piri thomas

April 21, 2012

i’ve been meaning to write to you since i learned that you had your homecoming. when i read of your passing i was overwhelmed with sadness. and i wanted to write but i couldn’t. it was as if my pen needed to mourn. so i turned to my bookshelf and reached for the autographed copy of “down these mean streets.” i opened the book and skimmed through it. read a few lines and recalled that first time.

your book was the first time i read a book cover to cover in one sitting. there was something so magnetic about that book. i couldn’t put it down. i didn’t want to be interrupted. i felt hypnotized.

by this age (i was 15), i had read a few books. i was always reading. it all started with judy blume, then the babysitter’s club, then things started getting a little more mature. i read “where the red fern grows,” and “flowers for algernon” and “catcher in the rye” and then classics came in to play (pun intended) with shakespeare’s “macbeth,” et. al. And in between all of these, my grandmother would have me reading the bible to her in Spanish.

i can tell you what i liked and didn’t like about all of those books… but when i was 15 it was your book that made me want to do more than just read, i wanted to write. see piri, your book was home. literally, you where writing about my home.i found what el barrio feels like, tastes like, sounds like in each of your pages. i could relate to so many parts of it even though your book was written more than twenty years before it reached my hand. it made me both happy and sad. i was happy because i could read a book that talked to the realities of our lives but sad because that reality was still very similar to the same el barrio, when your book reached my hands.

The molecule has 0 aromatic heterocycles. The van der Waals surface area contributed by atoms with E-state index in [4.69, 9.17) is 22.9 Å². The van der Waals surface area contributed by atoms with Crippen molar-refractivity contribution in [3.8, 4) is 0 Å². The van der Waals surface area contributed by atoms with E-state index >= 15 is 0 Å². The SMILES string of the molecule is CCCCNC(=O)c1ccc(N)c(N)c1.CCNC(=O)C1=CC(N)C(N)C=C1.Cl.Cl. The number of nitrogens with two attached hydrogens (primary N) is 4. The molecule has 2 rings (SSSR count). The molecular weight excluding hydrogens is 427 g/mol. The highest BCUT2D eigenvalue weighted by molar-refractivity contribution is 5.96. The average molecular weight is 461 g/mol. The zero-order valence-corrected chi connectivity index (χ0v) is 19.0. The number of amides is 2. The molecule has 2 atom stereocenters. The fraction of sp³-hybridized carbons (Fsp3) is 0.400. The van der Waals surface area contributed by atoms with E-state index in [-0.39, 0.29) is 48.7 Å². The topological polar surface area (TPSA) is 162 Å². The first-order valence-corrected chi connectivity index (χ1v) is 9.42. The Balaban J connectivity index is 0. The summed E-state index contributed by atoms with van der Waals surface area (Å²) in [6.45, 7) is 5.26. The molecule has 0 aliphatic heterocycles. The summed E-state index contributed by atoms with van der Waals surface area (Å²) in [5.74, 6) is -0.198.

i loved your book. even the weight of it was perfect in my hands. with every page, i turned the corners of my streets. every chapter in your book was a new-york-city block, building projects that were never projected to amount to much. there are so many beautiful stories in our documentary filmed ‘hood.

when i had the chance to meet you and hear you read in 2000, i was “star struck.”

your swag was lyrical.
critical.
to the evolution of my poetic soul.
i knew my story must be shared
because i had nothing to be ashamed of.

yes, these streets are mean, but our stories made them sweet.

you survived. i survived. we survived.
the stats were against us. but the strength of a pen
is powerful. makes you feel like you’re on the roof top of taino towers
overlooking the willis avenue bridge.

today, i light a candle to your light.
thank you for shining so bright on this earth.
you will always be un rey del barrio.

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